Notes & Coffee: January 1 - 7
Notes & Coffee is here to keep you informed of all the trending student affairs and higher ed news stories most critical to our field as they develop. In the age of information overload, we’re here to bring you vetted examinations of the stories that matter to our field. We invite you to brew a favorite morning beverage, kick back, relax, and catch yourself up for the week ahead with Notes & Coffee.
Proposal would raise the bar for borrowers seeking loan relief – The Department of Education will propose next week that borrowers be required to demonstrate their institution intended to mislead them before they can have their loans discharged. Student advocates say that would effectively mean no borrowers are able to get relief on their student loan debt through a provision of federal statute known as borrower defense to repayment.
Eluding the endowment tax – Picture a mad scramble at wealthy private colleges and universities in the days after the Republican tax reform plan passed Congress, as officials scurried to find ways to dodge or minimize the new excise tax on their endowments. With the legislation kicking in for taxable years starting after Dec. 31, there would have been little time to lose. The tax reform package places an annual 1.4 percent excise tax on net investment income at an estimated several dozen colleges and universities. Specifically, the tax will apply to institutions with at least 500 students and net assets of $500,000 per student. That includes some of the nation's wealthiest colleges, such as Harvard, Stanford and Princeton Universities, but also some that fall under the tax in large part because they have relatively small student bodies, such as Claremont McKenna College.
Estimating the endowment’s tax future – No one is sure exactly how many colleges and universities will have to shell out under a new excise tax in the revamped tax code, as key definitions and details have yet to be decided. But the number seems likely to rise in the future as endowment values grow. So how many more colleges will be paying an excise tax in five years, 10 years or 15 years? An economics professor at Wellesley College has run some numbers to come up with preliminary estimates.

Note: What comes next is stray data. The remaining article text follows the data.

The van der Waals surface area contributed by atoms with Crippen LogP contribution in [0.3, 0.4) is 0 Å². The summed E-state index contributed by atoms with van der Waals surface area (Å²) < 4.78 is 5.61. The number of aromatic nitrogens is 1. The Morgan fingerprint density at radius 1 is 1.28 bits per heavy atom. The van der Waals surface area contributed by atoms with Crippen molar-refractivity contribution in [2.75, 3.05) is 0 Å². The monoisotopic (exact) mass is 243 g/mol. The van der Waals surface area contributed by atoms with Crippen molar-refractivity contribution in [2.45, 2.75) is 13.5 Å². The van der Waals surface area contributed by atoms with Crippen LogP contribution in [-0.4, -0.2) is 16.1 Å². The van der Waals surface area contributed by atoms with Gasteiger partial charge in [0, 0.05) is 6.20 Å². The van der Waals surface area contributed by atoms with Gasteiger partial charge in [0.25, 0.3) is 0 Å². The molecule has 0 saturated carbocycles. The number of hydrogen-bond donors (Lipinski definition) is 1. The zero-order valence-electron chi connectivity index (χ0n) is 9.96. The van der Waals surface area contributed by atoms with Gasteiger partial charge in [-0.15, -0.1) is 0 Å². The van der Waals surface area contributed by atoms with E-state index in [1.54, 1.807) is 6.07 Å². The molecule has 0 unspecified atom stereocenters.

As flow of foreign students wanes, U.S. universities feel the sting – At Wright State University in Ohio, the French horn and tuba professors are out. So is the accomplished swimming team. At Kansas State, Italian classes are going the way of the Roman Empire. And at the University of Central Missouri, The Muleskinner, the biweekly campus newspaper, is publishing online-only this year, saving $35,000 in printing costs. Just as many universities believed that the financial wreckage left by the 2008 recession was behind them, campuses across the country have been forced to make new rounds of cuts, this time brought on, in large part, by a loss of international students.
Many large public universities don’t collect data on suicides, report finds – Forty-three of the largest public universities in the U.S. do not track student suicides, according to recent findings from The Associated Press, despite efforts to improve mental health on campus. Advocates say that without this data, schools can't determine whether those initiatives are working. Since the 1990s, a rising number of college students have been seeking treatment for serious mental health problems, according to the American Psychological Association.